If you were to brainstorm ideas of resiliency, you might think of diversifying your portfolio or increase visibility into issues. People who study energy markets for a living come up with similar ideas of smartening the grid, hardening the grid, diversifying the grid via distribution, and making demand responsive. However, the proposed rule defines resiliency as ensuring power plants that stockpile solid fuel for 90 days to be fully paid for all costs, regardless of how much they spend. This flawed reasoning would be as if the government decided that stocks that start with the letter “F” should never lose any money. Continuing this analogy, the proposal is saying we, the taxpayers, should collectively pay for any company losses if the company made the great decision to start their company name with the letter “F.”

In other words, this is a bailout. And note that because the only power plants that stockpile solid fuel are coal and nuclear power plants, this is a bailout for coal and nuclear power plants. What the reason is for “solid fuel” is unclear. It could be that the Department of Energy believes renewable resources like solar or wind are not reliable because the sun could stop shining or the wind stop blowing in the next 90 days. It is also unclear on why 90 days is necessary – it could be that the Department of Energy does not anticipate any major events, such as a war, that last 91 days or longer. Needless to say, the only thing this rulemaking ensures is resilient is the bottomline of nuclear and coal power plants.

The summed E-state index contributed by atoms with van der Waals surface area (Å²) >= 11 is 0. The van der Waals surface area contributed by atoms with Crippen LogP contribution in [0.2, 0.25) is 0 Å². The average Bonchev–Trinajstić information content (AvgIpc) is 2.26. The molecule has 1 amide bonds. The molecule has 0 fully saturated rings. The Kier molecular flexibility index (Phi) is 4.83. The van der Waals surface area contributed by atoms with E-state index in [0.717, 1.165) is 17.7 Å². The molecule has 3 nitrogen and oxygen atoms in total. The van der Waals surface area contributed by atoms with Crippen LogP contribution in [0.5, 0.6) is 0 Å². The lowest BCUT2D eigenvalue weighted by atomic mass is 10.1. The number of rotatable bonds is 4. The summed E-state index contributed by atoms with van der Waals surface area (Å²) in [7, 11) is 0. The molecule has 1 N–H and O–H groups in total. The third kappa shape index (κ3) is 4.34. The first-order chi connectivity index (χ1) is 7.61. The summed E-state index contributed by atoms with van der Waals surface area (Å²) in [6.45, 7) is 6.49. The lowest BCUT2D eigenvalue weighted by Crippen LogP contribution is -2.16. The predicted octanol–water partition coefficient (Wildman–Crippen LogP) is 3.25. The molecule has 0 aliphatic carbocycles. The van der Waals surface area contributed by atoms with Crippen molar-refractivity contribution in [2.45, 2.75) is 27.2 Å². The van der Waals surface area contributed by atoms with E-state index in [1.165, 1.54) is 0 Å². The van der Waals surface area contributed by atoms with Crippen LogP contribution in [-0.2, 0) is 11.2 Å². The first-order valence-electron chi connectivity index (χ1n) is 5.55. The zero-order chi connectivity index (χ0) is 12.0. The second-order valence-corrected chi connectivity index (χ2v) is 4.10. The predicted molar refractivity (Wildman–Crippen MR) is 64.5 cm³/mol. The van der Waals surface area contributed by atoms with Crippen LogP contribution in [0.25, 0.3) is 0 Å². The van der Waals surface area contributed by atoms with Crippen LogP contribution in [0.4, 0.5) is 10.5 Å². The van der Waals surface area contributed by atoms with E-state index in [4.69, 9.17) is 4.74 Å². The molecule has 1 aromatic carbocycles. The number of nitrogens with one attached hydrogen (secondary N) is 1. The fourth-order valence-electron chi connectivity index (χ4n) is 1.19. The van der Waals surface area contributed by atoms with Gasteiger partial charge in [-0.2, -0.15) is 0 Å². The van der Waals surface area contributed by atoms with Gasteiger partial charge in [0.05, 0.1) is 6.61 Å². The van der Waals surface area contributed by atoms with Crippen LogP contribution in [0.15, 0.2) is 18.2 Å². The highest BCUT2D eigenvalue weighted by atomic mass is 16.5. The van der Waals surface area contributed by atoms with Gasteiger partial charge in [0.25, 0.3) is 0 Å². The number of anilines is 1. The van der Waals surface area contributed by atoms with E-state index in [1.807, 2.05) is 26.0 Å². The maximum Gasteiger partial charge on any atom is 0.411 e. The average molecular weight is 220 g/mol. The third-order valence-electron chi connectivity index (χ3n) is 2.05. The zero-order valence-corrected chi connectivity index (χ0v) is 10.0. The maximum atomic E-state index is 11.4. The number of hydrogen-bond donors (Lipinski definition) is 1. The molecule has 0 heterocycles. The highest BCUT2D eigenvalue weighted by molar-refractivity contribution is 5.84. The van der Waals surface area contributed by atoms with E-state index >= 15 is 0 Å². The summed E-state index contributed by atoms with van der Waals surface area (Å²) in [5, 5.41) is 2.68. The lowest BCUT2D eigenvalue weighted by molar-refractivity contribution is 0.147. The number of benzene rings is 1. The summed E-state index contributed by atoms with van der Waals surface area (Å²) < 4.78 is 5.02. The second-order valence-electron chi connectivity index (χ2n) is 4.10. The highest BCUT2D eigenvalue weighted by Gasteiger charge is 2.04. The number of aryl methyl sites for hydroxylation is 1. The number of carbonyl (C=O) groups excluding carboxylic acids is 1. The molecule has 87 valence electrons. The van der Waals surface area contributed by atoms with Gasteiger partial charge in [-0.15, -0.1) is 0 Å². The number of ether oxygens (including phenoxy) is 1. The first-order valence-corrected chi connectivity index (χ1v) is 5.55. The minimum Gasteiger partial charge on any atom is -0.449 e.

How will this affect you?

We have seen massive efficiencies created by electricity markets over the past few decades. As the ex-FERC chairman Jon Wellinghoff put it, this proposed rule will “blow up the markets.” What that means is that we lose the gains that we have made from competitive electricity markets. Which means prices go up and so will your electricity bills. Why? Because we would  be paying for something that does not make sense economically. We are bailing out the coal and nuclear generators.

What can you do about it?

Contact your local representative and ask them to oppose the “Grid Resiliency Pricing Rule”. Cite any of the following reasons:

  • America is built on competition and we want fair competition in the energy sector to drive down prices.
  • We want to ensure the lowest possible prices and smaller electricity bills.
  • Resiliency should be defined by energy experts and common sense, not an arbitrary “90 days of solid-fuel” definition.
  • We want to use America’s greatest asset, innovation, to be used in the energy sector.
  • We do not want the government to pick winners.